When I clicked on that small windows media play button, I really didn’t know what to expect. I hadn’t been told fantastic things, so maybe I was searching for mediocre. What I got was nowhere NEAR mediocre. It was downright dreadful. I do believe my exact first thought was: Did these hooligans REALLY get signed? And then as I clicked on biography: Damnit all, Eenie Meenie Records actually signed them, and put one more worthless album out on the streets: Underhanded Romance, released June 12th.

The album starts out with a track called “Nickels and Dimes“. Its got all the usual stuff. A guitarist, a drummer, a vocalist, possibly a few other supporting instruments and maybe even some extra vocals in the back- honestly, it doesn’t matter, because the song wasn’t really worth my time. You’ve heard this kind of beat before- there’s really nothing fresh about this track at all. The riffs are plain and the drumming painfully repetitive. The vocalist repeats “Hey Hey Nickels and Dimes,” over and over- and as far as I’ve heard, there’s not really a deep meaning to the lyrics, they’re just rhymes a 2nd grader could concoct. Quite frankly- what a disappointment. After some of the raves this band got, I didn’t see that song coming.

As the computer monitor blinked out of sleep mood, I found myself curious about what would come next. NOT out of excitement, mind you. It was out of dread. Surely the 2nd song couldn’t be as bad as the first. Ha Ha Miss Breezee- Incorrect. The song is WORSE than the first. Next to Argyle has your tambourines, your drums, guitars, bass, a vocalist or two, and some support instruments. The vocalist is what gets on my nerves the most. He’s Saying something along the lines of, “B-B-B-B-B-B-Browns,” I believe. I looked for lyrics, I couldn’t find any- my assumption is that everyone agreed that it just wasn’t worth it. The male singer sounds like he’s gone a bit on the feminine side in half the song, singing fairly high- Disclaimer: Not always a bad thing, Jake does it quite well in fact- and I just really don’t think it works for them. As the end of the song states, “I could be wro-onggggg.” Though- Heed my warning: I don’t think I am.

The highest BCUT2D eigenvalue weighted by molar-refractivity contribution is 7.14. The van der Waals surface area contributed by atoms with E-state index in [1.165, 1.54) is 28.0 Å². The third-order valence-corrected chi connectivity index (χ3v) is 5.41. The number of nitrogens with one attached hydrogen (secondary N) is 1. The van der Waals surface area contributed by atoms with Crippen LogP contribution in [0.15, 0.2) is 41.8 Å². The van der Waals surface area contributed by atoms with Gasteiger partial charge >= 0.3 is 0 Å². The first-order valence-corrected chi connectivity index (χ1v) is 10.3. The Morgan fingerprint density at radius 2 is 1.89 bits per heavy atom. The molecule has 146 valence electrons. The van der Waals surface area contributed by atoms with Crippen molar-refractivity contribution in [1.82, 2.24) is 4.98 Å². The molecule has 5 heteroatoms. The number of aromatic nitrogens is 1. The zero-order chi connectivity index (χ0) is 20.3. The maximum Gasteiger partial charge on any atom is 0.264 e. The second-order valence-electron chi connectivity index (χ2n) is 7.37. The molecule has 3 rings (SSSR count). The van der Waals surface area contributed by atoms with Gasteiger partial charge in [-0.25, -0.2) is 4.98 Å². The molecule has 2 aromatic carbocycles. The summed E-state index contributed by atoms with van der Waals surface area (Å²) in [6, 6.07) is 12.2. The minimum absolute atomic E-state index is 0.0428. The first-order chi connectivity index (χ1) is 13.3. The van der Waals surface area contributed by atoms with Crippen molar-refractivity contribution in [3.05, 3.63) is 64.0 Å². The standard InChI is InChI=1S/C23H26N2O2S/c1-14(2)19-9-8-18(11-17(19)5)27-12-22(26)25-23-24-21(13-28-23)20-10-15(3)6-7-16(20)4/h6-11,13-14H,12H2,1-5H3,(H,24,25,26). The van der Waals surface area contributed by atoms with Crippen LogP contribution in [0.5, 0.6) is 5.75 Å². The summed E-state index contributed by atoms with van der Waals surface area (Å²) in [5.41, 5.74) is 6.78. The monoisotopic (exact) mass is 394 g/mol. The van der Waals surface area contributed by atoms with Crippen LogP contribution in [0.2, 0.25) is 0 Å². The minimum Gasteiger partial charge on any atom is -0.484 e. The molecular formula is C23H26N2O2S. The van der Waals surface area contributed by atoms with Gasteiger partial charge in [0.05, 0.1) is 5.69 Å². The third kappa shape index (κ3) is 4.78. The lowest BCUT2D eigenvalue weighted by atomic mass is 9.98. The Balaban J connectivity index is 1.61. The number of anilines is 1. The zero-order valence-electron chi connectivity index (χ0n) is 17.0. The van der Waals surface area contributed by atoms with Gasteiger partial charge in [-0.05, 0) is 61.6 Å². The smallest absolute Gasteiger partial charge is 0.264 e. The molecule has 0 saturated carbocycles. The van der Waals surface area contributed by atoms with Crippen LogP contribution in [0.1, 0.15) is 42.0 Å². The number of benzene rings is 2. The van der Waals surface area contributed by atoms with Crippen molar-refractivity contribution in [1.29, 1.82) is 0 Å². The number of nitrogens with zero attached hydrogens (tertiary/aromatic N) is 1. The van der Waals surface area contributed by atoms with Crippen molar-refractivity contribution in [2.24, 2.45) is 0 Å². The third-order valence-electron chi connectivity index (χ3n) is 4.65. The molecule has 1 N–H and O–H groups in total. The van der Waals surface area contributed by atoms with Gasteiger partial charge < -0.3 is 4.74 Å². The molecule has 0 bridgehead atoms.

The agony continues. This little piece of hell has 11 tracks of hideousness. Take the time with me to skip down to track 4- where you will meet a curious mix. The song starts out with a “Mhm, hmmm, Mhm, Hmmm…” I don’t like it at all. At this point that probably isn’t very hard to believe- but it’s the next part that gets me. A beautiful guitar begins to play. What IS music coming too? They have a beautiful sounding instrument and they’re adding it to… techno-ish disturbances and Indie backsplash? The vocalist comes next, saying something inaudible for the most part, and filtered for sure. Then the techno shit starts again. The song ends about the same way it started- beautiful guitar riffs included.